But others simply don’t plan on staying in the Sooner State.

Less than half of the undergraduate education majors at Oklahoma State University in Stillwater are enrolled in the program, and that’s largely because many don’t plan to stick around after graduation, said Shelbie Witte, the senior director of teacher education at the university.

Oklahoma State is among the largest universities in the state, and a large portion of its students hail from Texas, Arkansas, and Kansas and want to return home after graduation, Witte said. Even so, some would like to stay in the Stillwater area—but don’t want to teach there.

The No. 1 reason why is pay, she said. The average teacher salary in Oklahoma was $55,541 last school year, but early-career teachers make closer to $40,000. Teachers can make more crossing the border into New Mexico, Colorado, or Texas.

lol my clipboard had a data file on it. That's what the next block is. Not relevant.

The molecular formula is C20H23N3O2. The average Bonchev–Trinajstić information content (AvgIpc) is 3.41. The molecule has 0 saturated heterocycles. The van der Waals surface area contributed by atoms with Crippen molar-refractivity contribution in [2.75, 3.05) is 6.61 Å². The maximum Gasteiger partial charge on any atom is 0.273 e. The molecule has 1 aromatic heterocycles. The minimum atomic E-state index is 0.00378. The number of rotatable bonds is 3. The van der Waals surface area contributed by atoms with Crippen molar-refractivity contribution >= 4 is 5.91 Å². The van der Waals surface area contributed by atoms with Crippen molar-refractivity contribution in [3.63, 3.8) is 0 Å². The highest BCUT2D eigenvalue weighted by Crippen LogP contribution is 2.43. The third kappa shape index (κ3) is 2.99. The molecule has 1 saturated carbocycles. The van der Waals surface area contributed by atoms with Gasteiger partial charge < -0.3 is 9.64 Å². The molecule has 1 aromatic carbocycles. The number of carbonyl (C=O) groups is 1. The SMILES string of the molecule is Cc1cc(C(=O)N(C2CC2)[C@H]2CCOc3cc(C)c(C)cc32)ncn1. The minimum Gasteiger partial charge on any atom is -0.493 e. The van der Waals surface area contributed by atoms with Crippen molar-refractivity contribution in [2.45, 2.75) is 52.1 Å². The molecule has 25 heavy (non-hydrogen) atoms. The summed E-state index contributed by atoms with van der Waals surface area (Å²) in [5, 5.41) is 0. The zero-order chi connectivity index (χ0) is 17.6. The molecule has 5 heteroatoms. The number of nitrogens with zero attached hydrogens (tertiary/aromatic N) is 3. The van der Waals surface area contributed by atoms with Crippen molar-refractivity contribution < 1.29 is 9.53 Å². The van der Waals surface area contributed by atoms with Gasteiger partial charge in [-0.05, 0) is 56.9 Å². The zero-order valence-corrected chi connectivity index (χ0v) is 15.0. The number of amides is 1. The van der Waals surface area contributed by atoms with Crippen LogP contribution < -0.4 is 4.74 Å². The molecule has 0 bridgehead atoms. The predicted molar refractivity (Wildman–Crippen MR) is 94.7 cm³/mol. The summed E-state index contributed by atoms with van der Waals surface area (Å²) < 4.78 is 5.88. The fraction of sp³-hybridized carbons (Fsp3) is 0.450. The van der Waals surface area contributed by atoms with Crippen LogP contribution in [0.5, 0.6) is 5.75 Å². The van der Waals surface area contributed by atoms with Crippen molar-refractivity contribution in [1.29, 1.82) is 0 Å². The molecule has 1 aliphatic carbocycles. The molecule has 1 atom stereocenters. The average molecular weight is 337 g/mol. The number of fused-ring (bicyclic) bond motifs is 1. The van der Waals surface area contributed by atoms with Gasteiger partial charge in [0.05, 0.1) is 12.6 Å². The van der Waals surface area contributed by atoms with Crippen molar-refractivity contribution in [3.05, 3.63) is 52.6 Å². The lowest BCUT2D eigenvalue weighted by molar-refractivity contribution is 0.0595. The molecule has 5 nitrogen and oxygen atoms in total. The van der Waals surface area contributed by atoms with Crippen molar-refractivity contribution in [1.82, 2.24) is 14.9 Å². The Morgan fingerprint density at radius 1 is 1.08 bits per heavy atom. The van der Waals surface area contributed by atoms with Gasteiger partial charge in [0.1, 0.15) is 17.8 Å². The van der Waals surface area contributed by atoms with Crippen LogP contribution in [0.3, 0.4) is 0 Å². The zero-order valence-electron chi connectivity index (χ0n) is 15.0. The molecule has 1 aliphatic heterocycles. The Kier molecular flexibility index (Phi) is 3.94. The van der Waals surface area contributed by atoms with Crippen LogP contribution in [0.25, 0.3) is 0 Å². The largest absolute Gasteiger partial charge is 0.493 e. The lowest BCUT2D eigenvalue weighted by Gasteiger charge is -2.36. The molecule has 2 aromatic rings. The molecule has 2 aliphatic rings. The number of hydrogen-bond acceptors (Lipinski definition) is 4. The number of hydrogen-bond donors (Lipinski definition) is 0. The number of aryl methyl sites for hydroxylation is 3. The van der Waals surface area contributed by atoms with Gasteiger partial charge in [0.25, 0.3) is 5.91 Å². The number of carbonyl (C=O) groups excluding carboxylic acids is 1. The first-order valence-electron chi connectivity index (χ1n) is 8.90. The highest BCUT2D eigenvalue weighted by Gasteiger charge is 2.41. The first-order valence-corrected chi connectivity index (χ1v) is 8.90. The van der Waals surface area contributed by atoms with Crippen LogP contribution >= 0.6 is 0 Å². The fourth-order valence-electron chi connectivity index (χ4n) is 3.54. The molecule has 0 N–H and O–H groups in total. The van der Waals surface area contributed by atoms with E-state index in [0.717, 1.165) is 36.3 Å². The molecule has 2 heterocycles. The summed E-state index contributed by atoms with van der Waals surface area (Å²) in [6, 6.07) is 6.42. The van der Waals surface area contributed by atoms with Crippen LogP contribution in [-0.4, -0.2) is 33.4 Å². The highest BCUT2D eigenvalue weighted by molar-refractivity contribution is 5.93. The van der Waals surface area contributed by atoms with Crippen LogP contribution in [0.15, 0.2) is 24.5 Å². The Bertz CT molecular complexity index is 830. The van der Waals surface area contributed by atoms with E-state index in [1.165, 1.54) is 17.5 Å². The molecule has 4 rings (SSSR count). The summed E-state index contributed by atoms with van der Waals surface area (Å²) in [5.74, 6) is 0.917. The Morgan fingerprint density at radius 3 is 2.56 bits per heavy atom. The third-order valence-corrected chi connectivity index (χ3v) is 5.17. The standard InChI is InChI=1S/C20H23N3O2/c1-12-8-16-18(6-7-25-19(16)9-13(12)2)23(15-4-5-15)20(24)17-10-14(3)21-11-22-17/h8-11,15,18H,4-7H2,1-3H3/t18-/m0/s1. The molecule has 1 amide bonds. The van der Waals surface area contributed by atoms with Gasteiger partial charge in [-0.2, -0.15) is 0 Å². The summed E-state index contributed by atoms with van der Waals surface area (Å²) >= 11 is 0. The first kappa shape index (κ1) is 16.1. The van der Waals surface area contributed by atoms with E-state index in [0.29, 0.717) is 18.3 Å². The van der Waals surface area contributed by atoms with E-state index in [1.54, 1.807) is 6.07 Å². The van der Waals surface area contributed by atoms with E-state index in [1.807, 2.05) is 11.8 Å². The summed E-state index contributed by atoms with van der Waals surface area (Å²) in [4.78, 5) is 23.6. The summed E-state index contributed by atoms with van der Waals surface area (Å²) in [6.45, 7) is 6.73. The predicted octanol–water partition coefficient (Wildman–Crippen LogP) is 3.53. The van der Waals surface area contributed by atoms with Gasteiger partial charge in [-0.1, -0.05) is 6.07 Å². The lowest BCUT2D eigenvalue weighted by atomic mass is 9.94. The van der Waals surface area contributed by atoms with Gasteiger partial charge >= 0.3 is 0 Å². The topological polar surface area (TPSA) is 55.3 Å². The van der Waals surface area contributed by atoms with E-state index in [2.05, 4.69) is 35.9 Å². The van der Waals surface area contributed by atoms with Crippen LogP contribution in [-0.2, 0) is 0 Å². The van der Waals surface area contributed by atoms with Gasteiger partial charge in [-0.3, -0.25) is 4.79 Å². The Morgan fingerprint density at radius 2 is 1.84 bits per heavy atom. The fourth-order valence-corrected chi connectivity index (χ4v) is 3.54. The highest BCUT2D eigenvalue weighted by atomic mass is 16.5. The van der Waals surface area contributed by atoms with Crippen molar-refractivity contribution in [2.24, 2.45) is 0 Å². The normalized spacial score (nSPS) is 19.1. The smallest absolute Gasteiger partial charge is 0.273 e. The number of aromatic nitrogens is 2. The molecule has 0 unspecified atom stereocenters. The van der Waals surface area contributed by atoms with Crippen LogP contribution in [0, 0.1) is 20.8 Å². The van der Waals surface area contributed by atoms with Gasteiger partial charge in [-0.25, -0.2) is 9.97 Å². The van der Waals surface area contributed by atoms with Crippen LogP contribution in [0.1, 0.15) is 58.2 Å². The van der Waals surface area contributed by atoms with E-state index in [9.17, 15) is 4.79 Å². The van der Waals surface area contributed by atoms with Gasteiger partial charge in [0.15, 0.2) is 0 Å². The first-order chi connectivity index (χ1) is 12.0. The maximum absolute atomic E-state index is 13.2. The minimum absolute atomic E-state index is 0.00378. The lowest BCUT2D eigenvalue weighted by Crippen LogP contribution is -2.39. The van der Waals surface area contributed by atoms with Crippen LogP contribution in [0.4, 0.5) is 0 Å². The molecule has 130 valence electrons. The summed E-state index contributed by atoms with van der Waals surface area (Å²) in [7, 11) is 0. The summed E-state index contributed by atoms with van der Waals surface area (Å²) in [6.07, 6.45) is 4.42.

The $4,000 annual bonus with the Inspired to Teach program will help, but it will still be hard to compete with teaching jobs in metro areas of other states, said Toni Ivey, an associate professor at OSU and the director of accreditation and certification for the Oklahoma State University system. In Fort Worth, Texas, for example, teachers start with a $60,000 salary.

Prospective teachers want “to be able to pay their mortgage and feed their family and raise their kids, and it’s a lot easier to do that with a higher salary,” she said.

Another major deterrent to remaining in Oklahoma is the state’s climate and culture around education, Witte said. There have been “continued challenges, left and right, to teacher autonomy, to curriculum, to just every aspect of teaching,” she said.

The state has passed restrictions on how teachers can discuss race and LGBTQ+ issues in the classroom, which has led to an onslaught of book challenges and some teachers being disciplined. Some of the political rhetoric has taken a toll on candidates.

“It’s really hard for me to want to stay with all of the negativity around education, especially in Oklahoma,” said Isabelle Esau, an elementary education major at Oklahoma Central University. “Sometimes it is frustrating to see how educators are being talked about ... and the names we are called.”